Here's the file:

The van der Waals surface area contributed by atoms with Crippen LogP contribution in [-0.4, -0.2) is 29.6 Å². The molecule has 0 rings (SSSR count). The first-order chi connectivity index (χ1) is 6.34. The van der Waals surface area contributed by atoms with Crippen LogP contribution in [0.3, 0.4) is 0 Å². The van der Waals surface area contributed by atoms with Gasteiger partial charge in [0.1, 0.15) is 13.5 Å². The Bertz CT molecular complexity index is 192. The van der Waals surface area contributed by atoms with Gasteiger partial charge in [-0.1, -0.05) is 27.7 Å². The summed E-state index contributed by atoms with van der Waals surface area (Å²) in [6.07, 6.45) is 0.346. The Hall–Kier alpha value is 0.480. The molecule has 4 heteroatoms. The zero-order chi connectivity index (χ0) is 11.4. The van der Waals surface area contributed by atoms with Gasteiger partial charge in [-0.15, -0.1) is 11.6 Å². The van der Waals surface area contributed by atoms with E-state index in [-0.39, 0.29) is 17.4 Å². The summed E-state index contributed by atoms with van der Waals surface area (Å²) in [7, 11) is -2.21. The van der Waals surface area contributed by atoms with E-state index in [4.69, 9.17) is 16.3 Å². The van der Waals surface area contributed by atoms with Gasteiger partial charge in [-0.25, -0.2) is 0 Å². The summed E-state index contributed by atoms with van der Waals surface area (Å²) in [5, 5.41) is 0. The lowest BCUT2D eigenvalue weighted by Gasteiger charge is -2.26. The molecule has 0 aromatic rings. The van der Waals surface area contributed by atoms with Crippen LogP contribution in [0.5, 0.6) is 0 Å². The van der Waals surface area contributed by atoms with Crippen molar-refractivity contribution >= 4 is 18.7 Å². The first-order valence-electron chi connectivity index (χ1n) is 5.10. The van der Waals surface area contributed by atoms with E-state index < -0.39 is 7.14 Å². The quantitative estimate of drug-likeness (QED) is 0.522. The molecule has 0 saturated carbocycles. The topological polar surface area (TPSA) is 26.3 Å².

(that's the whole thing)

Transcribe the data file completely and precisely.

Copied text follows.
The van der Waals surface area contributed by atoms with Crippen LogP contribution in [-0.4, -0.2) is 29.6 Å². The molecule has 0 rings (SSSR count). The first-order chi connectivity index (χ1) is 6.34. The van der Waals surface area contributed by atoms with Crippen LogP contribution in [0.3, 0.4) is 0 Å². The van der Waals surface area contributed by atoms with Gasteiger partial charge in [0.1, 0.15) is 13.5 Å². The Bertz CT molecular complexity index is 192. The van der Waals surface area contributed by atoms with Gasteiger partial charge in [-0.1, -0.05) is 27.7 Å². The summed E-state index contributed by atoms with van der Waals surface area (Å²) in [6.07, 6.45) is 0.346. The Hall–Kier alpha value is 0.480. The molecule has 4 heteroatoms. The zero-order chi connectivity index (χ0) is 11.4. The van der Waals surface area contributed by atoms with Gasteiger partial charge in [-0.15, -0.1) is 11.6 Å². The van der Waals surface area contributed by atoms with E-state index in [-0.39, 0.29) is 17.4 Å². The summed E-state index contributed by atoms with van der Waals surface area (Å²) in [7, 11) is -2.21. The van der Waals surface area contributed by atoms with E-state index in [4.69, 9.17) is 16.3 Å². The van der Waals surface area contributed by atoms with Gasteiger partial charge in [-0.25, -0.2) is 0 Å². The summed E-state index contributed by atoms with van der Waals surface area (Å²) in [5, 5.41) is 0. The lowest BCUT2D eigenvalue weighted by Gasteiger charge is -2.26. The molecule has 0 aromatic rings. The van der Waals surface area contributed by atoms with Crippen LogP contribution in [0.5, 0.6) is 0 Å². The van der Waals surface area contributed by atoms with Crippen molar-refractivity contribution >= 4 is 18.7 Å². The first-order valence-electron chi connectivity index (χ1n) is 5.10. The van der Waals surface area contributed by atoms with E-state index < -0.39 is 7.14 Å². The quantitative estimate of drug-likeness (QED) is 0.522. The molecule has 0 saturated carbocycles. The topological polar surface area (TPSA) is 26.3 Å².